A study released yesterday from the Internet Innovation Alliance (IIA) provides strong evidence for the need to get moving on a TDM-to-IP transition. Only 5% of U.S. households rely exclusively on traditional voice service for communications, according to the study conducted by Dr. Anna Maria Kovacs, visiting senior policy scholar for Georgetown University’s Center for Business and Public Policy.
Others use traditional voice plus wireless, only wireless, VOIP only or VOIP plus wireless.
The study also found, however, that more than half of telcos’ capital invested in the last six years was devoted to the traditional POTS network, while less than half was spent on deploying more modern technology.
“Every dollar supporting [legacy] networks is a dollar not supporting . . . networks that [consumers] prefer,” said Rick Boucher, IIA honorary chairman and former Congressman on a conference call with reporters to announce the study results.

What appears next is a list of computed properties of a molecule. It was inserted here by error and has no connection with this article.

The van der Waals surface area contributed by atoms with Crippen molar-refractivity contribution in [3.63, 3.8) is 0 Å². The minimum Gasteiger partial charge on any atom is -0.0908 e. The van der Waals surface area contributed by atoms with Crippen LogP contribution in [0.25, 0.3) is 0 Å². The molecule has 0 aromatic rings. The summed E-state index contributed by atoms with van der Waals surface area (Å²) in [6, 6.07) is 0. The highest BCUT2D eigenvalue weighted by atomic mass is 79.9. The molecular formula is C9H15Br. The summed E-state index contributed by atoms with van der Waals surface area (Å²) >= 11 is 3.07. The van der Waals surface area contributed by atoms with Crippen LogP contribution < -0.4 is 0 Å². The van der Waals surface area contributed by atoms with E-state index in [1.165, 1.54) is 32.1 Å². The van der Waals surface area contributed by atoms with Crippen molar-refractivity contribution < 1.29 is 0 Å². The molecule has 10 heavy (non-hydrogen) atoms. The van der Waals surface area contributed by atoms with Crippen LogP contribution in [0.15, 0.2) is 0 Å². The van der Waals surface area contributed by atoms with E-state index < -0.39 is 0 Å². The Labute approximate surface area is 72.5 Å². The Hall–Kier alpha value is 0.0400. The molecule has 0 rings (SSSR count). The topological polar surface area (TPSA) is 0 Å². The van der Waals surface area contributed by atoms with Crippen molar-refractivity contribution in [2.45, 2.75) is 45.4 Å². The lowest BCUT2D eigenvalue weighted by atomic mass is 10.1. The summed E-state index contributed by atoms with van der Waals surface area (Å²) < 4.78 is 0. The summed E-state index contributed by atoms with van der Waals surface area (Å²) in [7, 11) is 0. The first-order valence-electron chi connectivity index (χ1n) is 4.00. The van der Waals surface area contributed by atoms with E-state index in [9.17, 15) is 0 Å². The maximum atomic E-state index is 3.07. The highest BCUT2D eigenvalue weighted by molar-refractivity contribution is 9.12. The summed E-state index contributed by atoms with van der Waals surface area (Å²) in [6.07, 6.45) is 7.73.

The study also found that circuit-switched traffic is now less than 1% of traffic on telco networks Boucher noted, however, that regulatory requirements prevent telcos from shifting voice traffic to their IP network infrastructure.
“No one is proposing a flash cut,” said Boucher. “This is a transition.”
Boucher’s advice? “The FCC should conduct a series of trials so the opportunity can be created to find out what’s working and solutions can be put in place,” he said.
Also on today’s call, Kovacs argued mobile broadband often can be a suitable alternative to wired broadband. She noted, for example, that Netflix streaming video data rates are virtually the same whether the data is sent over a mobile broadband connection or over Google’s gigabit fiber network because streaming rates are determined by factors outside the access network.
But although Kovacs seemed to be making the case for using wireless in the TDM-to-IP transition, Boucher said the goal of the proposed trial aimed to test IP, which “can be any platform.”
Kovacs noted that trials should not be irreversible. She advocated trials in “controlled areas where [we] can retreat to the old technologies” if needed.
IIA members include telcos, telecom suppliers and other organizations.